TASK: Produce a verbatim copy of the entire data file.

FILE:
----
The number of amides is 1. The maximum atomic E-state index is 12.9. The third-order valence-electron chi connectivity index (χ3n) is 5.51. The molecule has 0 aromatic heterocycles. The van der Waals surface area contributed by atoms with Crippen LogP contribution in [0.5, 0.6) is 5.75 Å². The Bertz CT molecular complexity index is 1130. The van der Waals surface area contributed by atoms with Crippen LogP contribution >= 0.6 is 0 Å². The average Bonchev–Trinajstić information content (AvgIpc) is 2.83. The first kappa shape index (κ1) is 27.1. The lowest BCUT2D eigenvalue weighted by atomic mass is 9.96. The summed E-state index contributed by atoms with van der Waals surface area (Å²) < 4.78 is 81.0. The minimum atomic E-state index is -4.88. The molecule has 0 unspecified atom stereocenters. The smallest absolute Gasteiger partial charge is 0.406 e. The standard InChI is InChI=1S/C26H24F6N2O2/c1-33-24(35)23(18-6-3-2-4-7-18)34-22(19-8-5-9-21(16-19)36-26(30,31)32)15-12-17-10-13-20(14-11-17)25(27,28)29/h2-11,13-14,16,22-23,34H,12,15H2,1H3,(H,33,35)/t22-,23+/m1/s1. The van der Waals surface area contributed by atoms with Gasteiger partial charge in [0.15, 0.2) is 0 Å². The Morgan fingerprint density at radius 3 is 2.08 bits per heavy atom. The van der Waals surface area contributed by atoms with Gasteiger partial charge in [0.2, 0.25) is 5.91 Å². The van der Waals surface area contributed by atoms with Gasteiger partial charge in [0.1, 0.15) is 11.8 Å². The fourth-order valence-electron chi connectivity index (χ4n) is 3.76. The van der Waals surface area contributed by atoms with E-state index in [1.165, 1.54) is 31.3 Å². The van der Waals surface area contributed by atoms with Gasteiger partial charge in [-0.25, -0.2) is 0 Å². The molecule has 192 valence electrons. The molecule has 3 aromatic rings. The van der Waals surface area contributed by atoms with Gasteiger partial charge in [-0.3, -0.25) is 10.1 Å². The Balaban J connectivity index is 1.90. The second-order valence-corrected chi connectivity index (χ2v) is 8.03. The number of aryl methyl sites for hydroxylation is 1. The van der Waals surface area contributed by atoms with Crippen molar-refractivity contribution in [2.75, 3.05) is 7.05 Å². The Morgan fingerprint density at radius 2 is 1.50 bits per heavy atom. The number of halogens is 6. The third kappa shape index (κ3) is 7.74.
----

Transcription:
The number of amides is 1. The maximum atomic E-state index is 12.9. The third-order valence-electron chi connectivity index (χ3n) is 5.51. The molecule has 0 aromatic heterocycles. The van der Waals surface area contributed by atoms with Crippen LogP contribution in [0.5, 0.6) is 5.75 Å². The Bertz CT molecular complexity index is 1130. The van der Waals surface area contributed by atoms with Crippen LogP contribution >= 0.6 is 0 Å². The average Bonchev–Trinajstić information content (AvgIpc) is 2.83. The first kappa shape index (κ1) is 27.1. The lowest BCUT2D eigenvalue weighted by atomic mass is 9.96. The summed E-state index contributed by atoms with van der Waals surface area (Å²) < 4.78 is 81.0. The minimum atomic E-state index is -4.88. The molecule has 0 unspecified atom stereocenters. The smallest absolute Gasteiger partial charge is 0.406 e. The standard InChI is InChI=1S/C26H24F6N2O2/c1-33-24(35)23(18-6-3-2-4-7-18)34-22(19-8-5-9-21(16-19)36-26(30,31)32)15-12-17-10-13-20(14-11-17)25(27,28)29/h2-11,13-14,16,22-23,34H,12,15H2,1H3,(H,33,35)/t22-,23+/m1/s1. The van der Waals surface area contributed by atoms with Gasteiger partial charge in [0.15, 0.2) is 0 Å². The Morgan fingerprint density at radius 3 is 2.08 bits per heavy atom. The van der Waals surface area contributed by atoms with Gasteiger partial charge in [0.2, 0.25) is 5.91 Å². The van der Waals surface area contributed by atoms with Gasteiger partial charge in [0.1, 0.15) is 11.8 Å². The fourth-order valence-electron chi connectivity index (χ4n) is 3.76. The van der Waals surface area contributed by atoms with E-state index in [1.165, 1.54) is 31.3 Å². The van der Waals surface area contributed by atoms with Gasteiger partial charge in [-0.25, -0.2) is 0 Å². The molecule has 192 valence electrons. The molecule has 3 aromatic rings. The van der Waals surface area contributed by atoms with Gasteiger partial charge in [-0.3, -0.25) is 10.1 Å². The Balaban J connectivity index is 1.90. The second-order valence-corrected chi connectivity index (χ2v) is 8.03. The number of aryl methyl sites for hydroxylation is 1. The van der Waals surface area contributed by atoms with Crippen molar-refractivity contribution in [2.75, 3.05) is 7.05 Å². The Morgan fingerprint density at radius 2 is 1.50 bits per heavy atom. The number of halogens is 6. The third kappa shape index (κ3) is 7.74.